HP exec accuses RIM's PlayBook of imitating TouchPad's webOS

The tablet wars are getting testy ahead of Apple's (NASDAQ:AAPL) expected launch of the second-generation iPad.

HP’s TouchPad, left, and RIM’s BlackBerry PlayBookHewlett-Packard has insinuated that Research in Motion's (NASDAQ:RIMM) tablet computer, the BlackBerry PlayBook, bears a striking resemblance to HP's webOS-powered TouchPad tablet, which was announced last month. RIM introduced its PlayBook in September; the device runs software from QNX. Neither tablet has been commercially released.

The two products do have similarities, in that they both turn applications into cards that can be swiped through for multitasking--Palm first introduced the card metaphor for multitasking with the release of its webOS platform in January 2009. HP purchased Palm last year, and last month HP introduced a trio of new webOS-powered devices.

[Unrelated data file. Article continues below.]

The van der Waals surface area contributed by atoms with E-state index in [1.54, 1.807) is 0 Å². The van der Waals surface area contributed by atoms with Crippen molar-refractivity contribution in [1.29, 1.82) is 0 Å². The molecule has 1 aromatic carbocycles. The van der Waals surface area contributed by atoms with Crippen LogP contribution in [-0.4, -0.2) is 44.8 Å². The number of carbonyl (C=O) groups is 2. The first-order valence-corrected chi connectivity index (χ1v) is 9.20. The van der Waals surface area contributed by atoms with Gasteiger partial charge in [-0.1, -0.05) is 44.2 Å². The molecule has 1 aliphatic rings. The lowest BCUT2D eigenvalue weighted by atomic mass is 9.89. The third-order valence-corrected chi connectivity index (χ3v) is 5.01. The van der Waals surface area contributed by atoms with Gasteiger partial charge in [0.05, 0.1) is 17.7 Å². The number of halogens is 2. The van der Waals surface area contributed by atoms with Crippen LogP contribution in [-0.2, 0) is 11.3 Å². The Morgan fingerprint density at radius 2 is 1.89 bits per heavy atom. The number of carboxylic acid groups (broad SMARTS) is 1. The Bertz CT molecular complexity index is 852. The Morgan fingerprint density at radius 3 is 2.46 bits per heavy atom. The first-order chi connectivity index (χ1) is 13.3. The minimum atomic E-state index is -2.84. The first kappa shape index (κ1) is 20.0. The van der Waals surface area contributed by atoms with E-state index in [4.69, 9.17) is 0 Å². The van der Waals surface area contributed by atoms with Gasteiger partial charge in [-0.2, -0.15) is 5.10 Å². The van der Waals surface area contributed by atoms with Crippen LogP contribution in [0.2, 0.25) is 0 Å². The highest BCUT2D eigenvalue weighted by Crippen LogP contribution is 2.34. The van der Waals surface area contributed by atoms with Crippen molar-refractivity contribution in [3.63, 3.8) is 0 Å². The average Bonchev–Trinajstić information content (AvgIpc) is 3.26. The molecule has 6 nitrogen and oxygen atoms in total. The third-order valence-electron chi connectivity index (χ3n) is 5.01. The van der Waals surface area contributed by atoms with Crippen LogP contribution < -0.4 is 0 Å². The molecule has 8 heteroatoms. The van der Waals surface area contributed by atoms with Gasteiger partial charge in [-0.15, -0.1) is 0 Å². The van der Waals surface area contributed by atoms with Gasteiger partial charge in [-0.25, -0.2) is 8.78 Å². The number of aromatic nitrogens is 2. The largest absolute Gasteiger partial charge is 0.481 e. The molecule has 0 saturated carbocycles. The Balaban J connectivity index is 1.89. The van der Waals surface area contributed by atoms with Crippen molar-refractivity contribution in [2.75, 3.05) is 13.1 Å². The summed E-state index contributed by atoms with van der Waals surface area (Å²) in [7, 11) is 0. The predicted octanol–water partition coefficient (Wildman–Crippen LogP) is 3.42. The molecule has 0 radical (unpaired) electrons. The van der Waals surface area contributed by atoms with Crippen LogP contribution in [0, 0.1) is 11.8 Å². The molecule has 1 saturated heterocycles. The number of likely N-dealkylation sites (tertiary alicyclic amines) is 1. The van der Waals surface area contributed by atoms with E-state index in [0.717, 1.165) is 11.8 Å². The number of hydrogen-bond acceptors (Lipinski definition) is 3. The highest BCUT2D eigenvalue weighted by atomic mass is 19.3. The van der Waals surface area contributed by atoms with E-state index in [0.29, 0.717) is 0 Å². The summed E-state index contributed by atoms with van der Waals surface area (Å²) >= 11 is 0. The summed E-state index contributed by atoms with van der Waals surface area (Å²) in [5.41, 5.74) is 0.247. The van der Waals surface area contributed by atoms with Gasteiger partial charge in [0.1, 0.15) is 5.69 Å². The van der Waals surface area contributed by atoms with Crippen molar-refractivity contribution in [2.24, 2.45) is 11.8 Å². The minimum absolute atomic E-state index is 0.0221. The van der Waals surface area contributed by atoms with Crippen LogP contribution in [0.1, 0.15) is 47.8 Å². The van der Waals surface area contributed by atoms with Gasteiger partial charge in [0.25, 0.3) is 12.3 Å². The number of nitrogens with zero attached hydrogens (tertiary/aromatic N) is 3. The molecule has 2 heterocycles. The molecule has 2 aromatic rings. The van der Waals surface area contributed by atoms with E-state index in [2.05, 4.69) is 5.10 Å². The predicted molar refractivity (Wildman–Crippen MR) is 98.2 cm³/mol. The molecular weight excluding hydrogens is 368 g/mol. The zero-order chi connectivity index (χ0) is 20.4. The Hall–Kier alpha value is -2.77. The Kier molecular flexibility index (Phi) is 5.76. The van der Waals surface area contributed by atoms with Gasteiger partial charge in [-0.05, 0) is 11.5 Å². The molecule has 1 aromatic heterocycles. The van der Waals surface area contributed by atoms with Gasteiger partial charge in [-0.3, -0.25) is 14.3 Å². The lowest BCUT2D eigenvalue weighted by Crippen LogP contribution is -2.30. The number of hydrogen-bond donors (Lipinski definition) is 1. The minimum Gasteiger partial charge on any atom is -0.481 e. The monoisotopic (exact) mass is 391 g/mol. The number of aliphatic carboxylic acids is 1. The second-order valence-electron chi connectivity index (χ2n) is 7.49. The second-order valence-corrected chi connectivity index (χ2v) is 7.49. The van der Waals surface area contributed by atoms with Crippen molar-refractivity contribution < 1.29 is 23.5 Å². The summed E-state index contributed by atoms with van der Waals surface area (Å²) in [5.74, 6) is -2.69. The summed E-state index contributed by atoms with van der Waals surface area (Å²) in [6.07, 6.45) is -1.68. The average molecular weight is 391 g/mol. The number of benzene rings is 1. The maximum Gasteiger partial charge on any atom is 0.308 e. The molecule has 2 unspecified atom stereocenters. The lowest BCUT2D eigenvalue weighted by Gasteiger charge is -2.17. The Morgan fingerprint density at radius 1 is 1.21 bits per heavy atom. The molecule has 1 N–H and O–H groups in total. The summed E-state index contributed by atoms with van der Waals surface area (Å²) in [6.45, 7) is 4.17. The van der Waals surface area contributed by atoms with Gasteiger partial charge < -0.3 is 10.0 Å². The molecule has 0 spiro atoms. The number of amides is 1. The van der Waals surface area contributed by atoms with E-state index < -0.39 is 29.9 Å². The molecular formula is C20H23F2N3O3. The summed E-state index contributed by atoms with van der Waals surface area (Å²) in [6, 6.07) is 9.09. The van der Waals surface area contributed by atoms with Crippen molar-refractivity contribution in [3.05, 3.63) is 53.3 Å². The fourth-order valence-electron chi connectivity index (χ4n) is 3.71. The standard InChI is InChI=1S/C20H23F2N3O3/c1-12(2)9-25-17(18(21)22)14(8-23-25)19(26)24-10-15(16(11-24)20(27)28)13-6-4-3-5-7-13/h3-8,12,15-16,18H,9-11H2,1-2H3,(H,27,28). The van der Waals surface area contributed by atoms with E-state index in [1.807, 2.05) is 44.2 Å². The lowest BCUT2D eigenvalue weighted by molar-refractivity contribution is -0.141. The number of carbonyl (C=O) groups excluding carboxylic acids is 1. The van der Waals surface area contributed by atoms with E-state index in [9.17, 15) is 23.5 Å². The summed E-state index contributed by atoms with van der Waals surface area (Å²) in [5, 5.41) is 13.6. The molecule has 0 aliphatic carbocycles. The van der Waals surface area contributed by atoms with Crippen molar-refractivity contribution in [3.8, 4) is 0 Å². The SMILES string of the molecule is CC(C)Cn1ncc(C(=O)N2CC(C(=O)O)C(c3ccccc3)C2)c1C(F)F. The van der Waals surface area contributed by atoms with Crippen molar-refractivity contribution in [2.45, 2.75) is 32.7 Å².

"From what we've seen in the market, there are some uncanny similarities" between the TouchPad and the PlayBook, John Oaks, HP's director of product marketing for TouchPad, told Laptop Magazine. "It's a fast innovation cycle and a fast imitation cycle in this market, so we just know that we have the creative engine here to continue to build on what we have, and we'll keep innovating, we'll keep honing--and those guys hopefully will continue to see the value in it and keep following us by about a year."  

Jeff McDowell, RIM's senior vice president of enterprise and platform marketing, offered a notable response to Laptop: "You know, cars over time end up looking a lot alike because you put them through a wind tunnel, and when you're trying to come up with the best coefficient-to-drag ratio, there's one optimized shape that gets the best wind resistance, right?" McDowell said. "Well, when you're trying to optimize user experience that juggles multitasking, multiple apps open at once and on a small screen, you're going to get people landing on similar kinds of designs."

RIM plans to eventually transition its BlackBerry smartphones onto the QNX software powering its PlayBook, making the platform key to the vendor's long-term plans.

For more:
- see this Laptop Magazine article

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RIM's transition to QNX hinges on software development, not hardware
RIM's Playbook may run Android apps
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